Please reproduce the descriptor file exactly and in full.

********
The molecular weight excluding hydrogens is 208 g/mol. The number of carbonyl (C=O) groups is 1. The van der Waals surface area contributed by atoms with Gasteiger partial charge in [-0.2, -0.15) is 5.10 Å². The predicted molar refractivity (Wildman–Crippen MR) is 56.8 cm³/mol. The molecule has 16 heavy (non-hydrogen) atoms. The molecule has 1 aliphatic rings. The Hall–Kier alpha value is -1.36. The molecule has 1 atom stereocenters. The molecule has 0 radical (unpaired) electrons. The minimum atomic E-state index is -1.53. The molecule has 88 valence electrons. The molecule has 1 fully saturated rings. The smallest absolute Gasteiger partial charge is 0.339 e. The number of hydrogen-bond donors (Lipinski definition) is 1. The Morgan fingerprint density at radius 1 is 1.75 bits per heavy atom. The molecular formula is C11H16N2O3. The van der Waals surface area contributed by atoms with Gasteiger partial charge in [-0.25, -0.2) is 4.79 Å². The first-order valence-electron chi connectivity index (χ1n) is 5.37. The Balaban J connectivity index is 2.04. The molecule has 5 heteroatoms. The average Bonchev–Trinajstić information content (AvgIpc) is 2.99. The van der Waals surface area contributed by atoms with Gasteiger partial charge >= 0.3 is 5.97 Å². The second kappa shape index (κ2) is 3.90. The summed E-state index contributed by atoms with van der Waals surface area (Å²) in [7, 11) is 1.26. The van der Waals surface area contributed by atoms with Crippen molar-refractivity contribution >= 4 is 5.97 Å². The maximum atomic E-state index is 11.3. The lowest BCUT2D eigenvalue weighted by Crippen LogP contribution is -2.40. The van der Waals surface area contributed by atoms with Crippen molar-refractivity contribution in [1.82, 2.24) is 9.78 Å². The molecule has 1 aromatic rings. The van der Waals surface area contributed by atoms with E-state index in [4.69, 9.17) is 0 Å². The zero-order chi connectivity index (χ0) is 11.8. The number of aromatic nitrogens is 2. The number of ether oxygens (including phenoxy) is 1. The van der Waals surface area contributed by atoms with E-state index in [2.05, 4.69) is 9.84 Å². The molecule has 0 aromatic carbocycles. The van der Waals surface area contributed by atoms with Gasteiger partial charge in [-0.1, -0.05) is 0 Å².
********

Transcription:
The molecular weight excluding hydrogens is 208 g/mol. The number of carbonyl (C=O) groups is 1. The van der Waals surface area contributed by atoms with Gasteiger partial charge in [-0.2, -0.15) is 5.10 Å². The predicted molar refractivity (Wildman–Crippen MR) is 56.8 cm³/mol. The molecule has 16 heavy (non-hydrogen) atoms. The molecule has 1 aliphatic rings. The Hall–Kier alpha value is -1.36. The molecule has 1 atom stereocenters. The molecule has 0 radical (unpaired) electrons. The minimum atomic E-state index is -1.53. The molecule has 88 valence electrons. The molecule has 1 fully saturated rings. The smallest absolute Gasteiger partial charge is 0.339 e. The number of hydrogen-bond donors (Lipinski definition) is 1. The Morgan fingerprint density at radius 1 is 1.75 bits per heavy atom. The molecular formula is C11H16N2O3. The van der Waals surface area contributed by atoms with Gasteiger partial charge in [-0.25, -0.2) is 4.79 Å². The first-order valence-electron chi connectivity index (χ1n) is 5.37. The Balaban J connectivity index is 2.04. The molecule has 5 heteroatoms. The average Bonchev–Trinajstić information content (AvgIpc) is 2.99. The van der Waals surface area contributed by atoms with Gasteiger partial charge >= 0.3 is 5.97 Å². The second kappa shape index (κ2) is 3.90. The summed E-state index contributed by atoms with van der Waals surface area (Å²) in [7, 11) is 1.26. The van der Waals surface area contributed by atoms with Crippen molar-refractivity contribution >= 4 is 5.97 Å². The maximum atomic E-state index is 11.3. The lowest BCUT2D eigenvalue weighted by Crippen LogP contribution is -2.40. The van der Waals surface area contributed by atoms with Crippen molar-refractivity contribution in [1.82, 2.24) is 9.78 Å². The molecule has 1 aromatic rings. The van der Waals surface area contributed by atoms with E-state index in [4.69, 9.17) is 0 Å². The zero-order chi connectivity index (χ0) is 11.8. The number of aromatic nitrogens is 2. The number of ether oxygens (including phenoxy) is 1. The van der Waals surface area contributed by atoms with E-state index in [2.05, 4.69) is 9.84 Å². The molecule has 0 aromatic carbocycles. The van der Waals surface area contributed by atoms with Gasteiger partial charge in [-0.1, -0.05) is 0 Å².